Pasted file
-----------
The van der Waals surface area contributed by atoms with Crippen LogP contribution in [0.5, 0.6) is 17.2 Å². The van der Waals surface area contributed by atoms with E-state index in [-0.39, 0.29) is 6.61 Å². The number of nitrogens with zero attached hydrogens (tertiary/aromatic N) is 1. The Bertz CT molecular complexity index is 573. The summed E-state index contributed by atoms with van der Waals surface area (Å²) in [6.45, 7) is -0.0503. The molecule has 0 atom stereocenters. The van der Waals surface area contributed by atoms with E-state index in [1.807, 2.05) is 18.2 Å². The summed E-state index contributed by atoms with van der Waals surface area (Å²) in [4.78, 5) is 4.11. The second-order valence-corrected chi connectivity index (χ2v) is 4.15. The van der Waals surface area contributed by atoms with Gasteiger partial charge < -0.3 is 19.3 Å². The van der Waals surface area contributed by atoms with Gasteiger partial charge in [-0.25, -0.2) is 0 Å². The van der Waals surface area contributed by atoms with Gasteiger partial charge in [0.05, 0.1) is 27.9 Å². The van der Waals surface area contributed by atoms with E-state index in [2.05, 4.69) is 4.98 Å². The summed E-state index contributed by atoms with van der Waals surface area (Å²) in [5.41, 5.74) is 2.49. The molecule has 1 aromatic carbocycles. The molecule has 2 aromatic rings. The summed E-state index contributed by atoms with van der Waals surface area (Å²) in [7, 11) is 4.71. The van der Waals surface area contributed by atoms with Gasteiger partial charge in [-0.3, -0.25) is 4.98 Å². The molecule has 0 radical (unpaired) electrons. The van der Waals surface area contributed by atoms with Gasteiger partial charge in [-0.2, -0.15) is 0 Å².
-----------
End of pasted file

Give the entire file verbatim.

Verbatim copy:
The van der Waals surface area contributed by atoms with Crippen LogP contribution in [0.5, 0.6) is 17.2 Å². The van der Waals surface area contributed by atoms with E-state index in [-0.39, 0.29) is 6.61 Å². The number of nitrogens with zero attached hydrogens (tertiary/aromatic N) is 1. The Bertz CT molecular complexity index is 573. The summed E-state index contributed by atoms with van der Waals surface area (Å²) in [6.45, 7) is -0.0503. The molecule has 0 atom stereocenters. The van der Waals surface area contributed by atoms with E-state index in [1.807, 2.05) is 18.2 Å². The summed E-state index contributed by atoms with van der Waals surface area (Å²) in [4.78, 5) is 4.11. The second-order valence-corrected chi connectivity index (χ2v) is 4.15. The van der Waals surface area contributed by atoms with Gasteiger partial charge < -0.3 is 19.3 Å². The van der Waals surface area contributed by atoms with Gasteiger partial charge in [-0.25, -0.2) is 0 Å². The van der Waals surface area contributed by atoms with Gasteiger partial charge in [0.05, 0.1) is 27.9 Å². The van der Waals surface area contributed by atoms with E-state index in [2.05, 4.69) is 4.98 Å². The summed E-state index contributed by atoms with van der Waals surface area (Å²) in [5.41, 5.74) is 2.49. The molecule has 1 aromatic carbocycles. The molecule has 2 aromatic rings. The summed E-state index contributed by atoms with van der Waals surface area (Å²) in [7, 11) is 4.71. The van der Waals surface area contributed by atoms with Gasteiger partial charge in [-0.3, -0.25) is 4.98 Å². The molecule has 0 radical (unpaired) electrons. The van der Waals surface area contributed by atoms with Gasteiger partial charge in [-0.2, -0.15) is 0 Å².